Ellie Schneiderman surveys her sanctuary, which sprawls across the third floor of one of South Florida's most aberrantly designed malls and proclaims that "architecture is the mother of all art." In this scenario it should be added that paradox is the mother of all human endeavor.
The black-clad, black-haired artist and art advocate, who pioneered the South Florida Art Center (which played the key role in the revitalization of Lincoln Road Mall), didn't choose the onetime home of the Miami Youth Museum in the former Miracle Center for aesthetics. The building, now called Paseos Shopping and Entertainment, is near her art-packed, Addams Family-inspired Coral Gables house and is also the site of her gym and now next-door neighbor, Bally's.
After establishing the SFAC (now known as ArtCenter/South Florida) and making it rich by using grant money to buy several buildings on nascent Lincoln Road, Schneiderman left that cultural hub in mid-1992. She returned to her craft -- hand-thrown pottery that features fine textures and, in the pieces at her new space, jungle-cat inlays -- but soon got the itch to reclaim her mavenly role as a self-described benevolent dictator of a diverse and spirited artistic enclave. Just under a year ago she set up shop as Miami ArtWorks, Inc. (MAW) on the first floor of Paseos with six studios that also offered lessons and gallery sales.
"Things were going good downstairs," she remarks, "but the artists wanted more privacy." They also got more space: The unit is a two-story affair with dozens of rooms, nooks, crannies, and niches. Walking upstairs to where she plans to open a cafe for members, she offers a pleasantry to a man installing theatrical lighting from the high ceiling and stops by a backroom where a jeweler named Senufa Salley (one of twenty tenant artists) is tucked away, plying her craft.
From this perch one can see the entirety of Schneiderman's latest vision: the soon-to-be wood-and-metal sculpture shop (soundproof), the kiln room, the offices, the not-yet partitioned studios and galleries, all of it wrapped around a vast floor space already enlivened by pottery, statues, triptychs, oils, and acrylics ranging from wall-size to miniature. The striking original stuff decorating the space-in-progress bodes well for Schneiderman's multifaceted aspiration. "Malls are being so overbuilt," she says. "I'd like to make this a cultural destination. I'd like to see ballet and theater in this one. And here I want to host meetings for more nonprofit cultural groups. We've already had the Watercolor Society, the Wood Turners Guild, and the Enamel Guild, and I want more of that. It's an evolving space. I don't plan to advertise for at least three months because who knows how it's all going to come together?"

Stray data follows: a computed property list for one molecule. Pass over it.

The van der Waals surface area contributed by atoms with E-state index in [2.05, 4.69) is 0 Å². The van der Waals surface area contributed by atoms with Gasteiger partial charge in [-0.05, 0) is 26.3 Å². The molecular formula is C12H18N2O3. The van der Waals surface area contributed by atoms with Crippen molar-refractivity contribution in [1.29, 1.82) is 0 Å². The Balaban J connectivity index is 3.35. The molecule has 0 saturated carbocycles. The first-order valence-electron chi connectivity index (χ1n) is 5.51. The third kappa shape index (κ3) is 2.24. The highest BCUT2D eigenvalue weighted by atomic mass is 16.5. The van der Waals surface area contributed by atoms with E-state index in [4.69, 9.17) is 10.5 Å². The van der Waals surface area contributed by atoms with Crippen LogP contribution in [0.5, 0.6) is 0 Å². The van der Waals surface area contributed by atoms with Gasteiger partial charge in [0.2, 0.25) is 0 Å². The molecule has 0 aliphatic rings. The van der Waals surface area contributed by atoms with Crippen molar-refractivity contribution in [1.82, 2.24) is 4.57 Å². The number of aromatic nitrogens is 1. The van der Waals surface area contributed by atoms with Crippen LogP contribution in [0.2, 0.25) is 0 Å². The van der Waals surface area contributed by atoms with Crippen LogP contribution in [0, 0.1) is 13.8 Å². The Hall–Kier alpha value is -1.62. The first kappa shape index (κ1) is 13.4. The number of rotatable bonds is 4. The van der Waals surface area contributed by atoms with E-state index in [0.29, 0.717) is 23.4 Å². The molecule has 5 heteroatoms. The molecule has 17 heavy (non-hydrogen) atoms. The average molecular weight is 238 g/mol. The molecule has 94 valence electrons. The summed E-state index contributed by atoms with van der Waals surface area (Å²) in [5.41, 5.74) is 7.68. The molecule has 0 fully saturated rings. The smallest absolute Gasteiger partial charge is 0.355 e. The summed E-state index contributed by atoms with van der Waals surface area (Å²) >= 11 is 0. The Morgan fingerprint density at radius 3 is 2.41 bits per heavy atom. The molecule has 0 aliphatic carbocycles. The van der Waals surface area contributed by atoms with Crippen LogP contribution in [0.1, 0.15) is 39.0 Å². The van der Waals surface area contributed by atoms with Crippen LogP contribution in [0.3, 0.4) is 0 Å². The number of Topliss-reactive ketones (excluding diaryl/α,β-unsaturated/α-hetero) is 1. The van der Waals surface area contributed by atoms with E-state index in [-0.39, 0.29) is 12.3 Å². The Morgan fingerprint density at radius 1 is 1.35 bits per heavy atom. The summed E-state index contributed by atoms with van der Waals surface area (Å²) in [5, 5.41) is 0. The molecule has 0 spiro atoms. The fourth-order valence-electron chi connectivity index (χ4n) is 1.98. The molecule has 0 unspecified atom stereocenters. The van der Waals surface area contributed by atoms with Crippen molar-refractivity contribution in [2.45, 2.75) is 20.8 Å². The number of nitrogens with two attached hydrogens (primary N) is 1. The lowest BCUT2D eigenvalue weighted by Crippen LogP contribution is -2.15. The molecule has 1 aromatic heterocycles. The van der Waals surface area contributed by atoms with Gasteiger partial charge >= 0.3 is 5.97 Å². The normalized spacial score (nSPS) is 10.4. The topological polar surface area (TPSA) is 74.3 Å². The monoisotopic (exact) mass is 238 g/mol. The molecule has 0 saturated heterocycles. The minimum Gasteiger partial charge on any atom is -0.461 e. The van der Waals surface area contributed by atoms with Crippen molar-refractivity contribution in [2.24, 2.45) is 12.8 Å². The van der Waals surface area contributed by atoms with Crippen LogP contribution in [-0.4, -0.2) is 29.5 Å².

And there's the paradox: Already the media is sniffing around, eager to messenger the New Thing in Miami's art scene. "Yeah," Schneiderman says, "but it's been the Wall Street Journal, the South Florida Business Journal ... not arts writers. We have to work with the private sector. When I was at SFAC there were, what, 120 nonprofits in Miami? Now there are about 750, so the money's tight. Artists struggle to pay rent."
As the new ArtWorks evolves, Schneiderman plans to offer part-time jobs to her resident artists to help subsidize their more vital pursuits. "The priority is the artists," she says, "teaching, working, selling."
Monthly art parties for members (it costs fifteen dollars per year to join, and that includes a cool black T-shirt) are one way Schneiderman hopes to involve the public, the people for whom art is created, in ArtWorks. "That's one thing about malls," she adds. "It's a way to reach the not-so-elite. To reach a broader audience." Art not for poseurs and pseudo-intellectuals, but for everyone. Pretty paradoxical.